Posts from December 2002

Catchy type

I usually go back to Columbus, Ohio to see my mom and visit other family and friends a few times a year. Christmas is one of those times, this year being no exception. Every time I come home to visit, Mom and I like to hit the movies at least once. There’s usually a limited set of movies playing that Mom is willing or wanting to see. No action, no violence, and no intense drama, suspense, or natural disasters. continued

Mixing it Up

You, a doorway to the W3C, and your valid, user-centered design full of intrigue, aesthetic appeal, and inspiration. All potentially part of wthremix: an independent contest challenging creative types to redesign the W3C’s recently revamped homepage. Think you can muster up a better first impression and access point for everything the W3C offers and represents? Here’s your chance to prove it.

Upgrade messages

Via Clagnut a few days ago, Richard Rutter summarized some interesting observations and conclusions on the “Upgrade now!” message often seen in the unstyled version of CSS-based designs. Contrary to the current snafu with browser detection scripts over at HotBot, Wired News relies on support of specific CSS methods to hide or display any messages regarding browser capability. View Wired News in a browser such as Netscape 4.x and — as of December 18, 2002 — you’ll see this message at the top of the front door: continued

HotBot redesign launched

Ah, I can finally talk about it. It’s so far off everyone’s radar that hardly anyone has noticed yet. Let’s change that.

Another project I had a hand in design directing and pushing to XHTML/CSS (smack in the middle of the Wired News redesign) finally surfaces. Following Wired’s lead, HotBot redesigns and in the process, completely morphs as a new product. [Mostly] table-less CSS-based design that was cranked out in a one-week visit to Boston back in June. The backend took significantly longer, thus the delay. The CSS changed slightly from what I originally authored, creating a few rendering and alignment bugs in various browsers. But you get the basic idea. Aside from very minor visual changes, the design we came up with is still in tact, and represents the harnessed power and attitude HotBot has been known for. continued

Representational language

I discovered an excellent resource over the weekend that I’ve been (and will be) digging through in my spare time. All of a sudden, I’m starting to understand the logic behind Braille by reading through the incredible information at Dotless Braille. It’s a site written and constructed by a sighted person, or — in the words of the author — a “dot-challenged” person, to help other sighted persons get past the hurdles of understanding Braille. It’s purpose, from the website itself: continued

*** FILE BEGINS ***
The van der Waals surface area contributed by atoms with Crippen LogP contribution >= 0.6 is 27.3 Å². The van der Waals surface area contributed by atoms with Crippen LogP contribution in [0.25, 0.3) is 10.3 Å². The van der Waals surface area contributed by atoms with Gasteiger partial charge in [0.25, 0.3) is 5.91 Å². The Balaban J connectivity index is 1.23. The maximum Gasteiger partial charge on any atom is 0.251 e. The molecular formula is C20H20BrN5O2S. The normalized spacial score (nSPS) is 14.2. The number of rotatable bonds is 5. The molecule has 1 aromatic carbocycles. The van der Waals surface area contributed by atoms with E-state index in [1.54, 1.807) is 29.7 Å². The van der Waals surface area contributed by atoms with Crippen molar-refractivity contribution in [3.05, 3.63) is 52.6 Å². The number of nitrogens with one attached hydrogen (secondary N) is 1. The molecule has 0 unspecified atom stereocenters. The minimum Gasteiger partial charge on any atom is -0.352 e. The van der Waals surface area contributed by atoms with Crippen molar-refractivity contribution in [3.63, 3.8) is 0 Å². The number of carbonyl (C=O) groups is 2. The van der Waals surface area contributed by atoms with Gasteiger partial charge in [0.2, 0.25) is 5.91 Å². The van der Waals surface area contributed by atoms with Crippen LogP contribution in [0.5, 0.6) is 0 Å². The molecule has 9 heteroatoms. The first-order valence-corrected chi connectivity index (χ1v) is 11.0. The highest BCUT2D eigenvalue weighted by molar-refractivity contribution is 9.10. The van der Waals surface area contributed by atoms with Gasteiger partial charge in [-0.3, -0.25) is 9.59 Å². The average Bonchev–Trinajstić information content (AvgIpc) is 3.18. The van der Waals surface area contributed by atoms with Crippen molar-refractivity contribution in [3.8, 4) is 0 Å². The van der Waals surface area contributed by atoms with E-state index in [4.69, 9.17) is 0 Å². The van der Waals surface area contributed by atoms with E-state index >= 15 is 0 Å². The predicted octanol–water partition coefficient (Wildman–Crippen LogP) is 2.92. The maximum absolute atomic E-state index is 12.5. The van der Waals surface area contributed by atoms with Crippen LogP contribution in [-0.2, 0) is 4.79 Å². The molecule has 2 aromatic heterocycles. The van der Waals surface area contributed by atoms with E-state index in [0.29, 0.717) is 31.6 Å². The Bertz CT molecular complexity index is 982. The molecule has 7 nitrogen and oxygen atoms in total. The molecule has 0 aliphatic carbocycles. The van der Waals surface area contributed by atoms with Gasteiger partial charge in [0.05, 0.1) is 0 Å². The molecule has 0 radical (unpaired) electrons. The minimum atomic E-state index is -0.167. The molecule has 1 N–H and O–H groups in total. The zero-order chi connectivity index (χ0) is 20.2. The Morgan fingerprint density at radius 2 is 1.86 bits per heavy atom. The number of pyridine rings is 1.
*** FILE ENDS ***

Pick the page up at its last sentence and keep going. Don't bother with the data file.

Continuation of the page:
They say imitation…

is flattery. But I’m not sure what I think about this recently discovered copy. It’s obviously a work-in-progress. Remnants of my content still poke through in places. I don’t know how long it will stay up, but I’ve taken a screenshot [.gif, 43 KB] or two [.gif, 27 KB] to save for my own entertainment, if nothing else. I’m completely in support of tearing apart a site to see how it’s put together. But I’m a little surprised at the level of detail to which this aspiring Dane has copied and reproduced every single convention, workaround, color, image, and CSS file. continued

All about the brand

Leander continues the Wired News Mac loyalty series with two more articles pushed out today. Both deal with the power of brand. Apple: It’s All About the Brand makes the point that Apple is not necessarily selling product as much as they’re selling and capitalizing on an emotional brand. A great real-world example and representation of user-centered design:

“Apple’s design is people-driven.”

For Mac Users, It Takes a Village presents the concept of brand communities. The connection between customers allows Apple a little more leeway to experiment and even make mistakes without the threat of mass reduction in user base.

They are real communities, bound by a brand, that display three central characteristics of all communities: a shared consciousness, a set of rituals and traditions, and a sense of moral responsibility…

Small talk in SF

Since MTM/SF in October, Tantek and I have been batting around the idea of holding an informal discussion about style, blogs, workarounds, etc. at a local cafe here in San Francisco. Preferably with free wifi. And space to flip our laptops around to show cool experiments we’re working on. Or projects by others that have provided inspiration. If you live in the City or the general Bay Area, or even happen to be in town visiting, you’re welcome to join us in the discussion or even just partake in a warm latte in a friendly neighborhood. continued

Mac loyalists

Continuing on the theme of Mac loyalty, Leander begins a series for Wired News dissecting the reasons behind the passion and obsession for Apple’s machines. Mac Loyalists: Don’t Tread on Us examines the Mac cult and why it continued to exist, even through the directionless Amelio-led late ’90s.

To Mac users, Apple represents everything that Microsoft isn’t. Apple innovates; Microsoft copies. Apple puts out solid products; Microsoft puts out buggy ones. Apple represents creativity and individuality; Microsoft represents business and conformity. Apple is the scrappy underdog; Microsoft the big, predatory monopoly.

Some of the exact same rationale I used to cite before my Windows switch. And the some of the same reasons that are bringing me back to Mac.

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